According to a report from Deutche Bank homeowners who are underwater on their mortgage will continue to rise through 2011. If predictions are correct, this will have a neagtive impact on rental home rates. Great for tenants, bad for owners. There is a direction correlation between rental rates and home prices and further price declines should push rental rates down through 2011.
Almost half of U.S. homeowners with a mortgage are likely to owe more than their properties are worth before the housing recession ends, Deutsche Bank AG said. The percentage of “underwater” loans may rise to 48 percent, or 25 million homes, as prices drop through the first quarter of 2011, Karen Weaver and Ying Shen, analysts in New York at Deutsche Bank, wrote in a report today.
As of March 31, the share of homes mortgaged for more than their value was 26 percent, or about 14 million properties, according to Deutsche Bank. If this deteriorates further it will hurt cosnumer spending and increase default rates by borrowers who face unemployment, divorce, disability or other financial challenges. Markets that saw the fastest appreciation, states like California, Florida, Arizona, and Nevada will have the lions share of borrowers owing more than 125 percent of their property’s value, this is expected to increase to 28 percent from 13 percent, according to Weaver and Shen.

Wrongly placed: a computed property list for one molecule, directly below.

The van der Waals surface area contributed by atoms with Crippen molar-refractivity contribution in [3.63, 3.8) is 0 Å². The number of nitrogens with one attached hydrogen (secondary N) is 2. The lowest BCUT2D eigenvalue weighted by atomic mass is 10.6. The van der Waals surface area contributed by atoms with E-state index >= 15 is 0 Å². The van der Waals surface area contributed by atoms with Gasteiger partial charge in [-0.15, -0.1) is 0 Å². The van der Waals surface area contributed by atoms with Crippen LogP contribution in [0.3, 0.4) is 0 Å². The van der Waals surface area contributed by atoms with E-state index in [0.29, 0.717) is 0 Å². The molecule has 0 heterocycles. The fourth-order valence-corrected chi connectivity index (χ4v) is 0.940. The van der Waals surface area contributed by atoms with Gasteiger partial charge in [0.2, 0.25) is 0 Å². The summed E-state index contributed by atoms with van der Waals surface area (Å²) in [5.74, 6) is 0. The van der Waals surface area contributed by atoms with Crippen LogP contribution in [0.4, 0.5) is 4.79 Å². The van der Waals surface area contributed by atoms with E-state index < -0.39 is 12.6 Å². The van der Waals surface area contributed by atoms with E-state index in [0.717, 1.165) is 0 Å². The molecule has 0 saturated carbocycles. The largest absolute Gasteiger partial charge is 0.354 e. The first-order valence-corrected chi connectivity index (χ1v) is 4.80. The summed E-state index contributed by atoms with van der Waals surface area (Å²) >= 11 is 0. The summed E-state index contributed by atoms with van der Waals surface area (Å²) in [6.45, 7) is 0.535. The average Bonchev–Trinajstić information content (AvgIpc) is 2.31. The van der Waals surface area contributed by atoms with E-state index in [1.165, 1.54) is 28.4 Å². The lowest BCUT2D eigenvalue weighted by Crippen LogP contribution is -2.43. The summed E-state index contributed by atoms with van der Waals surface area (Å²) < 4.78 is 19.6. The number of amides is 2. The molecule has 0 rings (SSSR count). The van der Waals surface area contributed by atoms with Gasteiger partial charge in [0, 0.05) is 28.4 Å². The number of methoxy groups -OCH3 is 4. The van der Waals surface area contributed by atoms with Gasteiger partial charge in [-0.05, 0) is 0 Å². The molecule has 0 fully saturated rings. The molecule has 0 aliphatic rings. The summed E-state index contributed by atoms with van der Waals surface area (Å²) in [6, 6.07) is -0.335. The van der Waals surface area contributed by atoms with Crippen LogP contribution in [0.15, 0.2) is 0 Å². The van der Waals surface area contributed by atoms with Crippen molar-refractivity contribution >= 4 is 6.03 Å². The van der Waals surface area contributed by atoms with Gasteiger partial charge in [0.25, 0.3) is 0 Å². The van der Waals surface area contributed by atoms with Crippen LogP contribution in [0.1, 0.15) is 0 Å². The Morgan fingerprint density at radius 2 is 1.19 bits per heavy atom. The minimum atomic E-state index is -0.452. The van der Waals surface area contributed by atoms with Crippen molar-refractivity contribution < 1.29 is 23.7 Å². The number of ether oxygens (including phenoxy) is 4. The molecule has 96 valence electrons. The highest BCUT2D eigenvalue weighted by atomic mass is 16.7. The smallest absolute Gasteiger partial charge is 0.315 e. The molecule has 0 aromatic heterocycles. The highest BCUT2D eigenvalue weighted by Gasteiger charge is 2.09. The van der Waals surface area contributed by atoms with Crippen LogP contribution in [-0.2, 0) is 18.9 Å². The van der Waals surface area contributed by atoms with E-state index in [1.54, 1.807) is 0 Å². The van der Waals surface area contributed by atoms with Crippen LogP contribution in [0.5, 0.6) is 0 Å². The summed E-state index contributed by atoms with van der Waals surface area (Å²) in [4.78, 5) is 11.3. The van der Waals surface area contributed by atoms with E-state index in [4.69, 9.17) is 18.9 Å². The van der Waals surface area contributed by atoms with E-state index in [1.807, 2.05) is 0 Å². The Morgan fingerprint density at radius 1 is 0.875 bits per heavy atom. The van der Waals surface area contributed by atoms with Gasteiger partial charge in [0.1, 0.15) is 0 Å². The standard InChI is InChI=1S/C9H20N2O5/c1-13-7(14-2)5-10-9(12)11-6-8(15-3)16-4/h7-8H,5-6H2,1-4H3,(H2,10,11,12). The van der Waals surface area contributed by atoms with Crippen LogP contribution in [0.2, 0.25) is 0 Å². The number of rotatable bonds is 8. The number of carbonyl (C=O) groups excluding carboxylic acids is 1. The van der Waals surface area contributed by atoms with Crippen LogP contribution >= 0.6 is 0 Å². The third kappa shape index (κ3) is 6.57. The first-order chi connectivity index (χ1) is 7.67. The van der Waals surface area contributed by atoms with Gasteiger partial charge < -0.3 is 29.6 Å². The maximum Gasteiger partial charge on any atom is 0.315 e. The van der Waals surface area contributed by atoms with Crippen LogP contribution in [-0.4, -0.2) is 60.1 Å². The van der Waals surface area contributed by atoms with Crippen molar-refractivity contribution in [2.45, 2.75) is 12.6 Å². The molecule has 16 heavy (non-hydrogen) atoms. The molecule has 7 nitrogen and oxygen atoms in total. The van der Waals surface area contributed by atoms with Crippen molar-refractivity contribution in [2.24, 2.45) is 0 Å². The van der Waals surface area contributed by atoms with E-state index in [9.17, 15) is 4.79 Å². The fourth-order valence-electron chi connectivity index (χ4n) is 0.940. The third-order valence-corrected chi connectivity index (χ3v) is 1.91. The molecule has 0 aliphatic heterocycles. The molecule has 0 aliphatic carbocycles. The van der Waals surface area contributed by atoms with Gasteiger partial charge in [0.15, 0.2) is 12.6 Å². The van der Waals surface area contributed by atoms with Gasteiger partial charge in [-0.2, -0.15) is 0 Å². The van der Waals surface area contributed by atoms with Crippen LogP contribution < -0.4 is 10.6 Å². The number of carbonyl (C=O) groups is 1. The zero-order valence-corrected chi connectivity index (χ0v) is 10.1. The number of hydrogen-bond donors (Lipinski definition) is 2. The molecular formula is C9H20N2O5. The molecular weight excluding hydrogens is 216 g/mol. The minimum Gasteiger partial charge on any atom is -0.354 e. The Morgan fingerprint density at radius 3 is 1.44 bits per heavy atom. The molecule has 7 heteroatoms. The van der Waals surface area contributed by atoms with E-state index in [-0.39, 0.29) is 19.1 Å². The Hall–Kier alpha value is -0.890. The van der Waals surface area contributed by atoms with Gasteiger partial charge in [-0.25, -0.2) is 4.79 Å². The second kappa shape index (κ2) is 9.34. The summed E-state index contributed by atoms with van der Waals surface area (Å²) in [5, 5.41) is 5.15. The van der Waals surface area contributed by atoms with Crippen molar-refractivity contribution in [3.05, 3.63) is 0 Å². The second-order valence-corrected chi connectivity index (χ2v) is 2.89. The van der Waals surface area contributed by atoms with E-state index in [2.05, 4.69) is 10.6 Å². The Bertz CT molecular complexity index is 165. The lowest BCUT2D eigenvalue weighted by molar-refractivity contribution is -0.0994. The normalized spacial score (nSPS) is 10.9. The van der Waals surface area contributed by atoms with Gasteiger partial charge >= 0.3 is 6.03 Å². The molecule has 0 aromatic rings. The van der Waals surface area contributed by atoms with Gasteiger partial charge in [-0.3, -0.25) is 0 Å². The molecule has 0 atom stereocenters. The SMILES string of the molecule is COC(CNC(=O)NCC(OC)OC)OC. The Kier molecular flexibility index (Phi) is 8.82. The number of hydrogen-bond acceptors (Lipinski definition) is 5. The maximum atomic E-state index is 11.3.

The next shoe to drop, or loan to have a major impact will be the infamous, Pay Option ARM, a loan our firm has harped against for years. According to a 2006 Business Week Article 3 out of 4 loans originated in 2004/2005/2006 in California were these types of loans. While they make up a small percentage of the overall market, the impact they will have could be huge. Most homeowners with these types of loans are still able to make thier monthly payments since they are relatively low. Once they start to reset, it’s not higher rates that will hurt, it’s the fact homeowners simply can’t afford the payment however it is structured.